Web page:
Buying a new laptop is often confusing for many of us if we’re not tech savvy enough to understand all the jargon or just plain don’t know the requirements we are looking for. With that in mind we’ve put together a brief guide to choosing yourself a laptop which should make it easier for you to end up with the right model for you.
Defining your usage
This is the most important step in buying a laptop as many people buy laptops that either exceed or do not meet their requirements. Buying a poor quality laptop will end up costing you more in the long run and buying too high a quality laptop is simply a waste of money. So you need to determine your usage. If you mainly use your laptop for work, email etc then you can get by with a very low end computer as you don’t require a lot of memory or performance based hardware. If you want a laptop for digital design or gaming then you will need a much higher performance, a good graphics card and a lot of memory. If you use your computer as your primary media device then you will also want a good quality sound card and a high quality screen. If you determine your usage in this way you should be able to have a much better idea of what you need.
Secondly you need to determine how mobile you want your laptop to be. If you intend to travel with it extensively for work or require something with a long battery life for extended trips away then you need to analyse these requirements. Generally this information will be clear but always minus a few hours from the battery life as this tends to be a best case figure. Sacrificing size for battery life or vice versa is worth considering depending on your needs.
The biggest hurdle in understanding which laptop to buy is cutting through the jargon. The most important things to examine in this area are RAM and hard drive capacity. RAM determines the processing speed of your computer and should be at least 256MB whatever your intended usage. Your hard drive capacity determines how much storage space is available on your computer and is measured in GB or gigabytes. The amount of storage you need entirely depends on your use as a word document takes up a tiny fraction of space whilst a design program like Dreamweaver will take up considerably more. So stick to a size that will exceed your use by no more than 20%. If you want a computer for media then you will need more size, a good soundcard and most importantly a DVD player. If you intend use the computer for gaming then make sure you have lots of memory and RAM and a graphics card that can handle your games.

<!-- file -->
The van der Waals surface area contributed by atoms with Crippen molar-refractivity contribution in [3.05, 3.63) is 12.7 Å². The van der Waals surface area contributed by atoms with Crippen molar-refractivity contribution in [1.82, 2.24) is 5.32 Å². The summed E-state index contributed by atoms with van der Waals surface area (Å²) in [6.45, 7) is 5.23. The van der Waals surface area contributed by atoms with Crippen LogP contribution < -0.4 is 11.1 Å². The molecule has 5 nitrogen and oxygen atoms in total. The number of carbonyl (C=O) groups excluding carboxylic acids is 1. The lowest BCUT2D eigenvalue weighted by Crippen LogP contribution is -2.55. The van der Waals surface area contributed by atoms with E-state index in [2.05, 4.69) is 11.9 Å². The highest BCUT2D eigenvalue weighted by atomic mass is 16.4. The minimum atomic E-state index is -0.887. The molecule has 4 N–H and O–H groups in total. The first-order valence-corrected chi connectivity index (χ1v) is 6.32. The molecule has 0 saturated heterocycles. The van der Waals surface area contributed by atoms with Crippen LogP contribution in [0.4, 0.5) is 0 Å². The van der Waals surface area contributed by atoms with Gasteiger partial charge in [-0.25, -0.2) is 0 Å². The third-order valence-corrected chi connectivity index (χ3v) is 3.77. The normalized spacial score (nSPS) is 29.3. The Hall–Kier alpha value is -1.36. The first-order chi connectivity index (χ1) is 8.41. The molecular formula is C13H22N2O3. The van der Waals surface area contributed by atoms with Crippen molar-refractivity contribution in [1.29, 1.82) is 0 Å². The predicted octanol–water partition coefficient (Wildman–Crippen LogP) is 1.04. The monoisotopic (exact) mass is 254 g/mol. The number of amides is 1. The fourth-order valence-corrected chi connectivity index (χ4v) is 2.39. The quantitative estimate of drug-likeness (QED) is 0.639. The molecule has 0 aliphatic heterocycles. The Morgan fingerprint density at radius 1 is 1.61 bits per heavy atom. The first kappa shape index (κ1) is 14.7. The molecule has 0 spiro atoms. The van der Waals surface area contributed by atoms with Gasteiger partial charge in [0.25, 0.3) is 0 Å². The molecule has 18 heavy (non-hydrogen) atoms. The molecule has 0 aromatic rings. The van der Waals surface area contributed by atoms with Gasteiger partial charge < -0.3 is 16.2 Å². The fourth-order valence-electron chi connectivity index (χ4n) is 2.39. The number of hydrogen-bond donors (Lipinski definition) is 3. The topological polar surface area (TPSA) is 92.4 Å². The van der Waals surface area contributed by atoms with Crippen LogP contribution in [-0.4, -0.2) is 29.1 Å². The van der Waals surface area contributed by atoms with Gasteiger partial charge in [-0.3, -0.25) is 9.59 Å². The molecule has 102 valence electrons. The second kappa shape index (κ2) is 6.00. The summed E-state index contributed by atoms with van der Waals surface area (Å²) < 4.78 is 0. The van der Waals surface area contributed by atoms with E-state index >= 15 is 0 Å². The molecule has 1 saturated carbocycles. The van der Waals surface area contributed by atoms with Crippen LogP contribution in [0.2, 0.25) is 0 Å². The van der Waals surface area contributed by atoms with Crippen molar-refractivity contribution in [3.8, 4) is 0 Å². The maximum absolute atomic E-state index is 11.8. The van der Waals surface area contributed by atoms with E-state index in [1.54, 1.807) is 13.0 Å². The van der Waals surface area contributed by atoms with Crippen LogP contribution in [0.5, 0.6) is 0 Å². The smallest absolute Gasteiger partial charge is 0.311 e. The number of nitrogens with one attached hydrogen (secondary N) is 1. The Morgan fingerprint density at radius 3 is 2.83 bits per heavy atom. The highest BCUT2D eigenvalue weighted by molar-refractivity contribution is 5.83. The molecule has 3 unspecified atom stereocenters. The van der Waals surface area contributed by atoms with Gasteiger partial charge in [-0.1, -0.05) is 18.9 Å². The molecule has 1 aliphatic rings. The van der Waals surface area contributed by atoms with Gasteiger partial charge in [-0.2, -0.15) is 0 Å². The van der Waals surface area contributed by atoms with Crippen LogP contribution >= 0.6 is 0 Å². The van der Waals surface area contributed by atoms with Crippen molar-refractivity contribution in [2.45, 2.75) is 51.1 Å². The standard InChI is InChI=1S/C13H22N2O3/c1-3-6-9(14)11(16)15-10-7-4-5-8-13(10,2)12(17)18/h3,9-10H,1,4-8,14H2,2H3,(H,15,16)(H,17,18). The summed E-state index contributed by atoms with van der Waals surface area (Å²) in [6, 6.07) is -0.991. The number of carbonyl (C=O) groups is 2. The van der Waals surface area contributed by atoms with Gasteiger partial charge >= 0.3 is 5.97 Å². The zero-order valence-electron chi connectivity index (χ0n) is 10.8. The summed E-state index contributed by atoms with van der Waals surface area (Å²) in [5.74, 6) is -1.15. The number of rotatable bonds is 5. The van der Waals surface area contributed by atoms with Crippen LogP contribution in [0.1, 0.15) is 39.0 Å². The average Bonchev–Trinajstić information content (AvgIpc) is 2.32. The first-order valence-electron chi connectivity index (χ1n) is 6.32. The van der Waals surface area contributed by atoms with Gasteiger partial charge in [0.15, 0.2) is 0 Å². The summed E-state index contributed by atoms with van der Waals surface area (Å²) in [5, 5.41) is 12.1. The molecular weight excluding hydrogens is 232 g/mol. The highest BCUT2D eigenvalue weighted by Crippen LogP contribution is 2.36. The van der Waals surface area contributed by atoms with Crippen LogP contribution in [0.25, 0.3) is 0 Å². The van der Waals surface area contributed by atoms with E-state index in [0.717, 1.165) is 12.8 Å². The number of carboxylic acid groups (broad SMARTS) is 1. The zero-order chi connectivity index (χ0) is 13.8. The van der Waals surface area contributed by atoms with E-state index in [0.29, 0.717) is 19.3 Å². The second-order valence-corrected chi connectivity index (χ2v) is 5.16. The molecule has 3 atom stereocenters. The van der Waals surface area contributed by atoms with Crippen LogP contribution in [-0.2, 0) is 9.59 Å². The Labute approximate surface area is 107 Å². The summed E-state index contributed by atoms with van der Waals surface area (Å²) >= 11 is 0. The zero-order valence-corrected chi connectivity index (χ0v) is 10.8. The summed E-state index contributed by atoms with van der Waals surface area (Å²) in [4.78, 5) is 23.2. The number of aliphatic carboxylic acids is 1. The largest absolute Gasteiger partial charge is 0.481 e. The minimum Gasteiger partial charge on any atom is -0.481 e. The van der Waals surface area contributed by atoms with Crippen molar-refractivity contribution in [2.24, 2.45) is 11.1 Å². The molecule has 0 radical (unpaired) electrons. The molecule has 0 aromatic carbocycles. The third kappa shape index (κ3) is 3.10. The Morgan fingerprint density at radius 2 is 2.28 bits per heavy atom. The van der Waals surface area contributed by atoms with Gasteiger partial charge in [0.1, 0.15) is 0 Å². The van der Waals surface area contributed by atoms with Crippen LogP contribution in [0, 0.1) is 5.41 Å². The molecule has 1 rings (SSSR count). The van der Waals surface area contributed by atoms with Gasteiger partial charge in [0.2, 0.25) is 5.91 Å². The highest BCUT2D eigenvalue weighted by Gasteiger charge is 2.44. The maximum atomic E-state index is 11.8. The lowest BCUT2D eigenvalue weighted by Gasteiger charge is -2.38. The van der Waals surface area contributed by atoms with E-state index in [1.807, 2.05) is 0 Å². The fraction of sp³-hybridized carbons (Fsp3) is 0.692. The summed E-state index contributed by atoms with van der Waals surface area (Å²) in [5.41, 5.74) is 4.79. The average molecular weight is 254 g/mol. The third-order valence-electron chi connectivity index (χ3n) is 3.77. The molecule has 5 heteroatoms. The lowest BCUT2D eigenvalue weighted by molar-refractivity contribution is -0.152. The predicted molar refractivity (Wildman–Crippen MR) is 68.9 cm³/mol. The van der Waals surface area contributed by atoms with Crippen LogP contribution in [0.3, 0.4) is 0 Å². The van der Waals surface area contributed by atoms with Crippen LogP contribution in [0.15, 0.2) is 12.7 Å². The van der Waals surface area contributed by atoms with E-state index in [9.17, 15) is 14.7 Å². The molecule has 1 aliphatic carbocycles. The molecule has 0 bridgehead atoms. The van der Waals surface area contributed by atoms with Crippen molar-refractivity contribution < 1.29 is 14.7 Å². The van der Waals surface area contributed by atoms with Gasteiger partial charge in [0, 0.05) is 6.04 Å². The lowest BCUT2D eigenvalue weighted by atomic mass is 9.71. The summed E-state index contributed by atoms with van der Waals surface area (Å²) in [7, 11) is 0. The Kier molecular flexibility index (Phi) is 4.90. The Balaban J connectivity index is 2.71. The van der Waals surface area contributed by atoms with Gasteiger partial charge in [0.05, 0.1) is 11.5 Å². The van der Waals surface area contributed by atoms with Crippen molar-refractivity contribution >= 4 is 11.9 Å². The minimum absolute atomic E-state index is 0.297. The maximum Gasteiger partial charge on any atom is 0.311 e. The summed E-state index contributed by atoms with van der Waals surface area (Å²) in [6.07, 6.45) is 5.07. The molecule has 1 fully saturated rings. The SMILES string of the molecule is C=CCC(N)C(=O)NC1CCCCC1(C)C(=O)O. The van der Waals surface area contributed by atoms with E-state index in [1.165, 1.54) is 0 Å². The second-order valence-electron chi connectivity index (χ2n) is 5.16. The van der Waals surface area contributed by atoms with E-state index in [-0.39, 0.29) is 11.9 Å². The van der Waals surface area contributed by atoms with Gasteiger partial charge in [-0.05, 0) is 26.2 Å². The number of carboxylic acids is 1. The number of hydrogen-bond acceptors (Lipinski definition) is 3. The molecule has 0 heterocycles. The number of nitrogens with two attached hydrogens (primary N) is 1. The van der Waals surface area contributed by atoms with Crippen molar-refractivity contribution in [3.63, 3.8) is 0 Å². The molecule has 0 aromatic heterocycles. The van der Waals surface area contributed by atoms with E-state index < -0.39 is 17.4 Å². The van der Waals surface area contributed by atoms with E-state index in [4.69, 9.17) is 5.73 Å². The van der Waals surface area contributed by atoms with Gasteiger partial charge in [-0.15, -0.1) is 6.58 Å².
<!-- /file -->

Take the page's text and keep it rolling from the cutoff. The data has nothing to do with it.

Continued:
Now that you have your usage outlined its time to research the computers themselves. The best pace to do this is online where you can look at and compare specs and read user reviews. Pay attention to battery life and look at common problems with the models you are examining so you can determine the quality of the purchase. When you find a few models that are likely candidates it’s time to do the actual shopping. If you shop online you can normally save a lot of money but make sure you check mail costs etc and the returns policy. The best places to shop for computers are price comparison sites as you can see the relative cost from a variety of stockists.
Steve writes about products within the technology industry, in addition to using shopping portals such as ShopAndEarn.com.au where you can earn rewards for items purchased online.